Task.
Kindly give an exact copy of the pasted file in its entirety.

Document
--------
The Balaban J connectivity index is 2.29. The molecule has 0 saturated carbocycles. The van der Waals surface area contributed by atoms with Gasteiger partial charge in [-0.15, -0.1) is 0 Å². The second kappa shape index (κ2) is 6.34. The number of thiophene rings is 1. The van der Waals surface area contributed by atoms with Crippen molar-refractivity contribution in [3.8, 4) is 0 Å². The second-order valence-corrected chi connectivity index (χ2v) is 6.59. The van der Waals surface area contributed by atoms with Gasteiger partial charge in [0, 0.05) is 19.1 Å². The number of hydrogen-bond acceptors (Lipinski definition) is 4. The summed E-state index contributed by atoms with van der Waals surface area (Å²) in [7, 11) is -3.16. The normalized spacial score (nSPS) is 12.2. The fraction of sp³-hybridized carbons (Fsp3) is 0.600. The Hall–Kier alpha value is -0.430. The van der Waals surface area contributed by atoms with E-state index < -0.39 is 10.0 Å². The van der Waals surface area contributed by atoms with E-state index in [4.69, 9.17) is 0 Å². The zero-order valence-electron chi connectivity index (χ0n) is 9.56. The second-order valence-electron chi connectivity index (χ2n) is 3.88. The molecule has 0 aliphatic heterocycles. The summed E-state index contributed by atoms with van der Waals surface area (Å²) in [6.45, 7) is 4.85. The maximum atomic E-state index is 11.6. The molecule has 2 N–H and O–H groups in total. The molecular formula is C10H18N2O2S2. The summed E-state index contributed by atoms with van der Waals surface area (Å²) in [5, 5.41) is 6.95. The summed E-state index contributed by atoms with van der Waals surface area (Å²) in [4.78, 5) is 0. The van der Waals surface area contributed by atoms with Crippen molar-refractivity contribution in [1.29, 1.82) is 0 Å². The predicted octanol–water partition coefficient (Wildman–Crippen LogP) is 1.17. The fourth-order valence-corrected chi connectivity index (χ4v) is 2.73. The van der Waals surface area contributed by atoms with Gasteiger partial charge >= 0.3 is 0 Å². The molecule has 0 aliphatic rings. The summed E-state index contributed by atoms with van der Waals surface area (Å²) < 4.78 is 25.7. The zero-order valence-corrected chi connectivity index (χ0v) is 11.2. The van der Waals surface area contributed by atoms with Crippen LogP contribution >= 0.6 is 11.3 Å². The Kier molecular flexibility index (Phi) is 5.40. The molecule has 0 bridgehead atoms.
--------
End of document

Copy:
The Balaban J connectivity index is 2.29. The molecule has 0 saturated carbocycles. The van der Waals surface area contributed by atoms with Gasteiger partial charge in [-0.15, -0.1) is 0 Å². The second kappa shape index (κ2) is 6.34. The number of thiophene rings is 1. The van der Waals surface area contributed by atoms with Crippen molar-refractivity contribution in [3.8, 4) is 0 Å². The second-order valence-corrected chi connectivity index (χ2v) is 6.59. The van der Waals surface area contributed by atoms with Gasteiger partial charge in [0, 0.05) is 19.1 Å². The number of hydrogen-bond acceptors (Lipinski definition) is 4. The summed E-state index contributed by atoms with van der Waals surface area (Å²) in [7, 11) is -3.16. The normalized spacial score (nSPS) is 12.2. The fraction of sp³-hybridized carbons (Fsp3) is 0.600. The Hall–Kier alpha value is -0.430. The van der Waals surface area contributed by atoms with E-state index < -0.39 is 10.0 Å². The van der Waals surface area contributed by atoms with E-state index in [4.69, 9.17) is 0 Å². The zero-order valence-electron chi connectivity index (χ0n) is 9.56. The second-order valence-electron chi connectivity index (χ2n) is 3.88. The molecule has 0 aliphatic heterocycles. The summed E-state index contributed by atoms with van der Waals surface area (Å²) in [6.45, 7) is 4.85. The maximum atomic E-state index is 11.6. The molecule has 2 N–H and O–H groups in total. The molecular formula is C10H18N2O2S2. The summed E-state index contributed by atoms with van der Waals surface area (Å²) in [5, 5.41) is 6.95. The summed E-state index contributed by atoms with van der Waals surface area (Å²) in [4.78, 5) is 0. The van der Waals surface area contributed by atoms with Crippen molar-refractivity contribution in [1.29, 1.82) is 0 Å². The predicted octanol–water partition coefficient (Wildman–Crippen LogP) is 1.17. The fourth-order valence-corrected chi connectivity index (χ4v) is 2.73. The van der Waals surface area contributed by atoms with Gasteiger partial charge >= 0.3 is 0 Å². The molecule has 0 aliphatic rings. The summed E-state index contributed by atoms with van der Waals surface area (Å²) < 4.78 is 25.7. The zero-order valence-corrected chi connectivity index (χ0v) is 11.2. The van der Waals surface area contributed by atoms with Crippen LogP contribution >= 0.6 is 11.3 Å². The Kier molecular flexibility index (Phi) is 5.40. The molecule has 0 bridgehead atoms.